Taylor said that Ernst & Young has also been involved in the mediation between Laurentian stakeholders, which resulted in massive program and employee cuts last year, which he said secured an annual cost savings of approximately $40 million.
He said Ernst & Young was also involved in the severing of the agreement with the federated universities operating on LU’s campus in 2021.
“These savings are significant and have created a cost structure that should be financially sustainable for Laurentian,” Taylor said.
He said that the monitor was also central to the claims process against Laurentian by its creditors.
“Over 200 proofs of claim were filed with an aggregate asserted about claim value in excess of $300 million,” Taylor said. “The process of reviewing, accepting, revising and disallowing claims is ongoing, but significant progress has been made.”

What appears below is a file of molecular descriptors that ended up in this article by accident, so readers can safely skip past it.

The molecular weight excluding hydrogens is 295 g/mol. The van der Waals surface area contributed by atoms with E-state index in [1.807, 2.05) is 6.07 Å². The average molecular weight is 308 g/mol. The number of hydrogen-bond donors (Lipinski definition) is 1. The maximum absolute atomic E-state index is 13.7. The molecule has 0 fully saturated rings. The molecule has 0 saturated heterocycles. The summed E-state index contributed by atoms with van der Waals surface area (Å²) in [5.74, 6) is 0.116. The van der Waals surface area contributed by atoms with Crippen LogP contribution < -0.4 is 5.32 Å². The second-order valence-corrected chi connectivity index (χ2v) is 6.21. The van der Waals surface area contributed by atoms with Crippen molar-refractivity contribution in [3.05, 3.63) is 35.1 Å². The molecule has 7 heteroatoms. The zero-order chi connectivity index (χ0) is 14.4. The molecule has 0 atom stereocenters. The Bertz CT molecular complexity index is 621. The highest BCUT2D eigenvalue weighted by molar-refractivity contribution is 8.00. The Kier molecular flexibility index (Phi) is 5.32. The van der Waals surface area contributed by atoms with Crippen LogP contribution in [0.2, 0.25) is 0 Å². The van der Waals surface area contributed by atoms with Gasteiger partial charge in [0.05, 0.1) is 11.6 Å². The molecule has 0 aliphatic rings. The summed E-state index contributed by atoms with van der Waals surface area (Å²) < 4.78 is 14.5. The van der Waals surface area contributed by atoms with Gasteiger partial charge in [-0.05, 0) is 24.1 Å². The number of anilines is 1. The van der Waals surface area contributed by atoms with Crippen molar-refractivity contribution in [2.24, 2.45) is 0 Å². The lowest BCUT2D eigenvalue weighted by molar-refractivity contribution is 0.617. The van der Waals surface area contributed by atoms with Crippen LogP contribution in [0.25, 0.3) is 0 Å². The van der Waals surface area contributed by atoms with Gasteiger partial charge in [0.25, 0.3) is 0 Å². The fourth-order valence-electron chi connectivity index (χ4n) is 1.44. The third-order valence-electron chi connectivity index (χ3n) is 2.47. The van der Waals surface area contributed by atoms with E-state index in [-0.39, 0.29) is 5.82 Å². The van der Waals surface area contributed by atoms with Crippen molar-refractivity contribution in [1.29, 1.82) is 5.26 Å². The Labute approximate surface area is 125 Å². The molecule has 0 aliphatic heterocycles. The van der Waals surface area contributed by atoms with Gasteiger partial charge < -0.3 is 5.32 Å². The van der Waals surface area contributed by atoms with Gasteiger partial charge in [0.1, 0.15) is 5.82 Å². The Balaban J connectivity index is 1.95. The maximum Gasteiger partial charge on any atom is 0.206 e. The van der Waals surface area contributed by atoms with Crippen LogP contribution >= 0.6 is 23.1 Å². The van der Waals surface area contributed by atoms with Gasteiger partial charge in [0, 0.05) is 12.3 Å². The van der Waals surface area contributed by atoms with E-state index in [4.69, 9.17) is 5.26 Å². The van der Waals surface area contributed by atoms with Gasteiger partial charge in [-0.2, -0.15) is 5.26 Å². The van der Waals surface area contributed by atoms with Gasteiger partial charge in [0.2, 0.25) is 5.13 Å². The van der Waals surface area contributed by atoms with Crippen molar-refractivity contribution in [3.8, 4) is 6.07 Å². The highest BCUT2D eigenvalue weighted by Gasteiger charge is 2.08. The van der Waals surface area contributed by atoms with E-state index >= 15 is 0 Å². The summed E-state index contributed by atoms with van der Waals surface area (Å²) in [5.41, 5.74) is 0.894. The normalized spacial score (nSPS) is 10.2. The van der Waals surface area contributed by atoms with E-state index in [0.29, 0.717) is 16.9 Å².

No other parties beyond Taylor made any submissions during the May 11 court date.
“I don’t see anybody wishing to take the floor, so I am prepared to grant the order today that will bear today’s date,” said Chief Justice Morawetz.
“I will provide some brief reasons, more or less along the lines of the law that you’ve set out in your factum, Mr. Taylor. Those should be available within a few days.”
Heidi Ulrichsen is the associate content editor at Sudbury.com. She also covers education and the arts scene.